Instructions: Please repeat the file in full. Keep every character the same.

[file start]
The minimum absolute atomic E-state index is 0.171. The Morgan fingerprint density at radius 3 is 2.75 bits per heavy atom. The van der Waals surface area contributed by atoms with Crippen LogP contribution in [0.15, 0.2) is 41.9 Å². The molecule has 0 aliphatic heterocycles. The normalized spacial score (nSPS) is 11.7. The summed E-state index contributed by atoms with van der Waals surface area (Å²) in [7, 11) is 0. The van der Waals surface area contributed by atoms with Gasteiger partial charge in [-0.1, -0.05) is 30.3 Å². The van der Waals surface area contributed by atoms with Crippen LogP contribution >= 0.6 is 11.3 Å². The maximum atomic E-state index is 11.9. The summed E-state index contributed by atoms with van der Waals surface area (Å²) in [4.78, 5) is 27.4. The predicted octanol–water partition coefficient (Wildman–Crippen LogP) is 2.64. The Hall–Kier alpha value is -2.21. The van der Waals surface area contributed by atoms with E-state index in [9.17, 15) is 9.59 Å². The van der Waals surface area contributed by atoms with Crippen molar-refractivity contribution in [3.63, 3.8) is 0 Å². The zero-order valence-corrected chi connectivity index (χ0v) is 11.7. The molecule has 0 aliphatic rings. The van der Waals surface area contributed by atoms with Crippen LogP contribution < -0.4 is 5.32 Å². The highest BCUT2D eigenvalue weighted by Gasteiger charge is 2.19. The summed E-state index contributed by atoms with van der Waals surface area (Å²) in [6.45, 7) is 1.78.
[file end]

The minimum absolute atomic E-state index is 0.171. The Morgan fingerprint density at radius 3 is 2.75 bits per heavy atom. The van der Waals surface area contributed by atoms with Crippen LogP contribution in [0.15, 0.2) is 41.9 Å². The molecule has 0 aliphatic heterocycles. The normalized spacial score (nSPS) is 11.7. The summed E-state index contributed by atoms with van der Waals surface area (Å²) in [7, 11) is 0. The van der Waals surface area contributed by atoms with Gasteiger partial charge in [-0.1, -0.05) is 30.3 Å². The van der Waals surface area contributed by atoms with Crippen LogP contribution >= 0.6 is 11.3 Å². The maximum atomic E-state index is 11.9. The summed E-state index contributed by atoms with van der Waals surface area (Å²) in [4.78, 5) is 27.4. The predicted octanol–water partition coefficient (Wildman–Crippen LogP) is 2.64. The Hall–Kier alpha value is -2.21. The van der Waals surface area contributed by atoms with E-state index in [9.17, 15) is 9.59 Å². The van der Waals surface area contributed by atoms with Crippen molar-refractivity contribution in [3.63, 3.8) is 0 Å². The zero-order valence-corrected chi connectivity index (χ0v) is 11.7. The molecule has 0 aliphatic rings. The van der Waals surface area contributed by atoms with Crippen LogP contribution < -0.4 is 5.32 Å². The highest BCUT2D eigenvalue weighted by Gasteiger charge is 2.19. The summed E-state index contributed by atoms with van der Waals surface area (Å²) in [6.45, 7) is 1.78.